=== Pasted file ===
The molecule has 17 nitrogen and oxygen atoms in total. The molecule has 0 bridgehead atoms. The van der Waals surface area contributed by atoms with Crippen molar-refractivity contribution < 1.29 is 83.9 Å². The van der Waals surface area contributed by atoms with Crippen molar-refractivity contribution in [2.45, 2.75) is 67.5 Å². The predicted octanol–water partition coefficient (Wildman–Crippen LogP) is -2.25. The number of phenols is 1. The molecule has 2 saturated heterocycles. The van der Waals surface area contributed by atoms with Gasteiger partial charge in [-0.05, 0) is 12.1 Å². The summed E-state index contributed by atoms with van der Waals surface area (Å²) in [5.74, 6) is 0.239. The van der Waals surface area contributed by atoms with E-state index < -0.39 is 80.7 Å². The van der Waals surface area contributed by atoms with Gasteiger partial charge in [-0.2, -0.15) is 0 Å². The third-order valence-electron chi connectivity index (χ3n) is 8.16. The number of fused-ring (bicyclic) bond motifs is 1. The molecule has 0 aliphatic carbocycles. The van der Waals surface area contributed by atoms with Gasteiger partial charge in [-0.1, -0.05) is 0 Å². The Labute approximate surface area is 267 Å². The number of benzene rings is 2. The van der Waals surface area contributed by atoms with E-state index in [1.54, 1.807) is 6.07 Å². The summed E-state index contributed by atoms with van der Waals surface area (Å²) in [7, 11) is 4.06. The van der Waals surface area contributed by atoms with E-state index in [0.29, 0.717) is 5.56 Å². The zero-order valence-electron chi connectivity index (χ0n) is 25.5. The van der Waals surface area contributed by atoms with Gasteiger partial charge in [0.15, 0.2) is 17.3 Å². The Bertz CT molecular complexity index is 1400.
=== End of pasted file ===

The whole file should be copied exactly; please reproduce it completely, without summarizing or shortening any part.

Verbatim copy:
The molecule has 17 nitrogen and oxygen atoms in total. The molecule has 0 bridgehead atoms. The van der Waals surface area contributed by atoms with Crippen molar-refractivity contribution < 1.29 is 83.9 Å². The van der Waals surface area contributed by atoms with Crippen molar-refractivity contribution in [2.45, 2.75) is 67.5 Å². The predicted octanol–water partition coefficient (Wildman–Crippen LogP) is -2.25. The number of phenols is 1. The molecule has 2 saturated heterocycles. The van der Waals surface area contributed by atoms with Gasteiger partial charge in [-0.05, 0) is 12.1 Å². The summed E-state index contributed by atoms with van der Waals surface area (Å²) in [5.74, 6) is 0.239. The van der Waals surface area contributed by atoms with E-state index < -0.39 is 80.7 Å². The van der Waals surface area contributed by atoms with Gasteiger partial charge in [-0.2, -0.15) is 0 Å². The third-order valence-electron chi connectivity index (χ3n) is 8.16. The number of fused-ring (bicyclic) bond motifs is 1. The molecule has 0 aliphatic carbocycles. The van der Waals surface area contributed by atoms with Gasteiger partial charge in [-0.1, -0.05) is 0 Å². The Labute approximate surface area is 267 Å². The number of benzene rings is 2. The van der Waals surface area contributed by atoms with E-state index in [1.54, 1.807) is 6.07 Å². The summed E-state index contributed by atoms with van der Waals surface area (Å²) in [7, 11) is 4.06. The van der Waals surface area contributed by atoms with E-state index in [0.29, 0.717) is 5.56 Å². The zero-order valence-electron chi connectivity index (χ0n) is 25.5. The van der Waals surface area contributed by atoms with Gasteiger partial charge in [0.15, 0.2) is 17.3 Å². The Bertz CT molecular complexity index is 1400.